Nonfiction > James Ford Rhodes > History of the Civil War, 1861–1865 > Page 418
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James Ford Rhodes (1848–1927).  History of the Civil War, 1861–1865  1917.
 
Page 418
 
 
qua non with me.” Judge Campbell inquired how restoration was to take place supposing that the Confederate States consented to it. Lincoln replied, “by disbanding their armies and permitting the national authorities to resume their functions.” Slavery was discussed; the President said that “he never would change or modify the terms of the Proclamation in the slightest particular” and Seward told the Southerners that the Thirteenth Amendment abolishing slavery had just been passed by Congress.  25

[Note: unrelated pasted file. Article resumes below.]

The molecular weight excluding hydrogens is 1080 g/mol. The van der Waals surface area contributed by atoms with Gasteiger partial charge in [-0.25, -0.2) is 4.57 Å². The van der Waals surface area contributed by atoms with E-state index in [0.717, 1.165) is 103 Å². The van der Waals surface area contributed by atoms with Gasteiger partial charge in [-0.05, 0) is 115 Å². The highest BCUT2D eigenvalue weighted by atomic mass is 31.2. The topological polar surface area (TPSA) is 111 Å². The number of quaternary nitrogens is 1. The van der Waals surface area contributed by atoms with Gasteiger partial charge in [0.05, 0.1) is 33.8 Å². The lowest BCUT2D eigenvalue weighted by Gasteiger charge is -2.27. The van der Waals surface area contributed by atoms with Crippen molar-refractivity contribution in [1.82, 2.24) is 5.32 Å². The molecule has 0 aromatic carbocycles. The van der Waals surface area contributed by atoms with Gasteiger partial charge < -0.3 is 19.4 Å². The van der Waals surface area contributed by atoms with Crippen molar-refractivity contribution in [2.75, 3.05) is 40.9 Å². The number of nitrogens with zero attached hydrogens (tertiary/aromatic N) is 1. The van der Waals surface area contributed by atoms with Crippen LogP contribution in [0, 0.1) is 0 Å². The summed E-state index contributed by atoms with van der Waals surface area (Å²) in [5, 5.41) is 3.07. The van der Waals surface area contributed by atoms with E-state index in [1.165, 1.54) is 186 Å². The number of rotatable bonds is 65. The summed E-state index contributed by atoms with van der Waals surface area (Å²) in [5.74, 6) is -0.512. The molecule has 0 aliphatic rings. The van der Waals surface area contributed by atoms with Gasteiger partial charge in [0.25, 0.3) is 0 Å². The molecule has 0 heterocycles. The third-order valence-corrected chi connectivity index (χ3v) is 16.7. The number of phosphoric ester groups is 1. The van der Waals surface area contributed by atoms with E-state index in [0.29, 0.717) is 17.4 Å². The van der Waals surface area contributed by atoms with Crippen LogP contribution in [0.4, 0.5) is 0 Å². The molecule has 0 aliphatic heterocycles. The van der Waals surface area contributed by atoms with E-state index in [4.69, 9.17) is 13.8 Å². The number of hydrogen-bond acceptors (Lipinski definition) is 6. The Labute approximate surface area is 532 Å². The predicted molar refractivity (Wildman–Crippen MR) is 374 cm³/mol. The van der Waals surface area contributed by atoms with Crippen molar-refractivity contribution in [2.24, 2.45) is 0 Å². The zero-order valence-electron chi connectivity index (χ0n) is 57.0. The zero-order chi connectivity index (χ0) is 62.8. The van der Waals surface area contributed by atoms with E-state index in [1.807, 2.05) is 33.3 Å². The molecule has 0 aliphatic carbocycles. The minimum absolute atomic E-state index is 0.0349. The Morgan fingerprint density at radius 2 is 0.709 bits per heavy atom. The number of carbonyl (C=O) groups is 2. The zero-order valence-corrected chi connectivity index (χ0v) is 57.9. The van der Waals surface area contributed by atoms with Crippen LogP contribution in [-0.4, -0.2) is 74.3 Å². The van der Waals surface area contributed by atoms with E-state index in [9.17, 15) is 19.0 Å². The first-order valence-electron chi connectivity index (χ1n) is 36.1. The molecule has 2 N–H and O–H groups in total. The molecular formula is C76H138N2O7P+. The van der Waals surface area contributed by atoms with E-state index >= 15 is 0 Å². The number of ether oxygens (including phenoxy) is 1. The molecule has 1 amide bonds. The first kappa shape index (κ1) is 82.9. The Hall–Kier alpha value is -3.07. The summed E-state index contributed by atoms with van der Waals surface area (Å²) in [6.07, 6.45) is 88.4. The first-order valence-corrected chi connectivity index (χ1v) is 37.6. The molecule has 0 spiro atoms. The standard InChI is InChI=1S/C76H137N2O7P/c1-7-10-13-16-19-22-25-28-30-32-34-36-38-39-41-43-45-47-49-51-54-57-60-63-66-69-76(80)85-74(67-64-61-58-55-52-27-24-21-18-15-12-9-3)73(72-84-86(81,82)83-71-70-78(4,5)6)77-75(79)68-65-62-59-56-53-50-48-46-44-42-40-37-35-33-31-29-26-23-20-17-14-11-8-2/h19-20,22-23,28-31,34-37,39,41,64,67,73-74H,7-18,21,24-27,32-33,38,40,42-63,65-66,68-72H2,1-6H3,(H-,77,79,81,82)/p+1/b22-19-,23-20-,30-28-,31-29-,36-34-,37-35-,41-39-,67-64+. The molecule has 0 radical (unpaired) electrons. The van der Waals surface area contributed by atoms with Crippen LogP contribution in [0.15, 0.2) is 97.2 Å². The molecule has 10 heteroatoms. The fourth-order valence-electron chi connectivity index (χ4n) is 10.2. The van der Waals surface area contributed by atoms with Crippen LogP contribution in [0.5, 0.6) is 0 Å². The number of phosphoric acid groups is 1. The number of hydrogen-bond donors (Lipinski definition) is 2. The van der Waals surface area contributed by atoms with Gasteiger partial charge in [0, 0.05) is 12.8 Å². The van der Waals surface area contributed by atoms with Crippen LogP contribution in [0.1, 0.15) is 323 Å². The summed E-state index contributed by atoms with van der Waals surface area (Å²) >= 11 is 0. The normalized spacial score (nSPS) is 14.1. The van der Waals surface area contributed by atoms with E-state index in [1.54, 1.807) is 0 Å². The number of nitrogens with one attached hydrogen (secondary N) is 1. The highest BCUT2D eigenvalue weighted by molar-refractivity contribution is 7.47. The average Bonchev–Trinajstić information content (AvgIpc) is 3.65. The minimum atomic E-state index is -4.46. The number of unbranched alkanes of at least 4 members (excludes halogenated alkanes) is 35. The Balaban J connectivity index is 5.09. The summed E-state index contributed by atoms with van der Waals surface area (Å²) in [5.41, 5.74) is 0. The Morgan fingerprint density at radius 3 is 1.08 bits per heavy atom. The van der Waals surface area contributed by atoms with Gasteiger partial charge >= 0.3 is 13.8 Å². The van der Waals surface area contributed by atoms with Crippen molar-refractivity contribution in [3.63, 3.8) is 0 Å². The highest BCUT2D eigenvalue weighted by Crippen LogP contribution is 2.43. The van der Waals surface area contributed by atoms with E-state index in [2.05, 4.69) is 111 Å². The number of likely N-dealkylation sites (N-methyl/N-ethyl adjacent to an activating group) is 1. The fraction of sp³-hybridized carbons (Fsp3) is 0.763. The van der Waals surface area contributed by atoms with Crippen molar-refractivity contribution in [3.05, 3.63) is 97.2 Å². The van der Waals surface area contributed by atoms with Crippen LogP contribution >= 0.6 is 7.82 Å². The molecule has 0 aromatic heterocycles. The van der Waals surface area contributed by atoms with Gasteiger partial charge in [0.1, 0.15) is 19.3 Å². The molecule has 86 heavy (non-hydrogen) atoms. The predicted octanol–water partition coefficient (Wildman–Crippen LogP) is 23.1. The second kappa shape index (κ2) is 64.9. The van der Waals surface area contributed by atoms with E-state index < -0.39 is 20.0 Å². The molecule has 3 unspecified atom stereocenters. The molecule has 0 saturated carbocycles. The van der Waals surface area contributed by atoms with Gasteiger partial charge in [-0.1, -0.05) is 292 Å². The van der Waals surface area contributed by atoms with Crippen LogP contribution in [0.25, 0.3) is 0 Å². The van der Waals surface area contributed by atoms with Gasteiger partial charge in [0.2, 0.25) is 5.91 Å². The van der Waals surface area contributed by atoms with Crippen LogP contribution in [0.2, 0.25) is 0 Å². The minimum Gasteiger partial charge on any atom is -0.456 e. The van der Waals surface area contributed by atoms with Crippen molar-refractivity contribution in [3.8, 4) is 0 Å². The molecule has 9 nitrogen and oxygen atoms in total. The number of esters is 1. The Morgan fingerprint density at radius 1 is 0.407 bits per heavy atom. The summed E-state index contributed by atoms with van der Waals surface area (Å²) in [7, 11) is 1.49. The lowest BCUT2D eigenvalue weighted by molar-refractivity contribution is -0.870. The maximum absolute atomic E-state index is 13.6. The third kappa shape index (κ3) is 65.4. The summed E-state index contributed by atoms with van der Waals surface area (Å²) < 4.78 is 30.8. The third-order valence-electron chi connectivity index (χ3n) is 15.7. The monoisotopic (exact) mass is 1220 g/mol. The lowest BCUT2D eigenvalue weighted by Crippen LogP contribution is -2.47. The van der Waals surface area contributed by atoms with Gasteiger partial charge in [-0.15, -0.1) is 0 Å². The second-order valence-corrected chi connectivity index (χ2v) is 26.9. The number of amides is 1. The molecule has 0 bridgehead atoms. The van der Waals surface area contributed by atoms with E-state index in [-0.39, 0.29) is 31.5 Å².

If the Confederate States were to abandon the war, asked Stephens, “would they be admitted to representation in Congress?” Lincoln replied that he thought that “they ought to be but he could not enter into any stipulation upon the subject.” When Stephens pressed the point that there should be some understanding, Lincoln said that he could not treat “with parties in arms against the government.” Hunter said that “this had been often done, especially by Charles I when at civil war with the British Parliament.” Lincoln replied: “I do not profess to be posted in history. On all such matters I will turn you over to Seward. All I distinctly recollect about the case of Charles I is that he lost his head in the end.” After further discussion Lincoln burst out: “Stephens, if I resided in Georgia with my present sentiments, I’ll tell you what I would do if I were in your place: I would go home and get the Governor of the State to call the Legislature together and get them to recall all the State troops from the war; elect Senators and members to Congress and ratify this Constitutional Amendment [the Thirteenth] prospectively, so as to take effect—say in five years.… Whatever may have been the views of your people before the war, they must be convinced now that slavery is doomed. It cannot last long in any event and the best course it seems
 

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